Despite it’s brevity, February was a hectic month for Folded Word — both at our New Hampshire base, as well as across the country and the Atlantic, with the Folded bloggers and authors who’ve recently been featured on our blog and in new chapbooks. We are celebrating unFold’s relaunch, and anticipating our new submissions for the zine and the Folded Word chapbook series. February’s main feature was the release of a new chapbook, and we are continuing with that momentum for future months.
All slots are filled for our 2017 chapbook series, but we are now reading for 2018 slots. We have the following slots available:
- General poetry: Two open slots—narrative, nature, travel and translation preferred.
- Japanese form poetry: One open slot, with preference given to Haiku, haibun, and tanka.
- Prose poetry: One open slot—narrative, nature, travel and translation preferred.
- General prose: Two open slots. We are seeking 4,000-8,000 word collections of creative non-fiction, essays, short stories, or flash fiction—especially works that will allow our readers to explore the world through an ecological, geographical or cultural lens.
The first in Folded Word’s 2016 Chapbook Series, David Oestreich’s poetry collection titled Cosmophagy, launched last week. It can be ordered individually or in bulk here, and is also available to order from most booksellers.
Folded Word’s Twitter poetry zine unFold has officially launched! Editor Rose Auslander and new Assistant Editor Kristine Slentz have the zine up and running. They’ll be posting new work four times a month this year. We have plenty of submission slots open for this year, for poems of ten lines or fewer—submission form available here. Be sure to check out the new format, especially this haiku by dt. haase: https://unfoldmag.wordpress.com/2016/02/26/haiku-mlxii/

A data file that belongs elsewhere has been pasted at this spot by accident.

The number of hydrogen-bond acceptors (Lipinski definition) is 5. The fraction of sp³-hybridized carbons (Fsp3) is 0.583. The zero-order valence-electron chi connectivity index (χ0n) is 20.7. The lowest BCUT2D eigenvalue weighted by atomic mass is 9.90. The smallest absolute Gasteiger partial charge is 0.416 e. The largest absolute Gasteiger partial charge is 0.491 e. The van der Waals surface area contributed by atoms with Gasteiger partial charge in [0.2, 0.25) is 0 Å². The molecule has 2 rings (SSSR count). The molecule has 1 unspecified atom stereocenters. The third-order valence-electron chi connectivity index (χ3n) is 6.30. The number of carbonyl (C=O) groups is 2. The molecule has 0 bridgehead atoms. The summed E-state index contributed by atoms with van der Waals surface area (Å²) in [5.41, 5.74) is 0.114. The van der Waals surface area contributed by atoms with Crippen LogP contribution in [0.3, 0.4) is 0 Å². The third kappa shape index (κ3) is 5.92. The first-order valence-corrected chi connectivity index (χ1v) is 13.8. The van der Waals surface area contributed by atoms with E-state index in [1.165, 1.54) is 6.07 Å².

The second part of the WriteLife column is up on the Folded blog. Written by Dan Szczesny (author of upcoming Mosquito Rain, available for preorder here), the new series is intended for the writer who wants to “go pro.” The series’ second piece continues dispelling the common myths of the “magic writer.” Learn why writing is not a romantic profession, and why writers are not necessarily romantics.
Samantha Priestly has a new short story, called “The Winter Garden,” up on the Folded blog. It is based in her resident Sheffield, UK, and contains neat prose about a greenhouse retail center in the city. And Tim Bridwell’s novel Sophronia L. was featured on the blog Snowflakes in a Blizzard, with a summary, interview questions, reviews, author profile and sample chapter.
For current updates throughout the month, keep checking in at the Folded blog.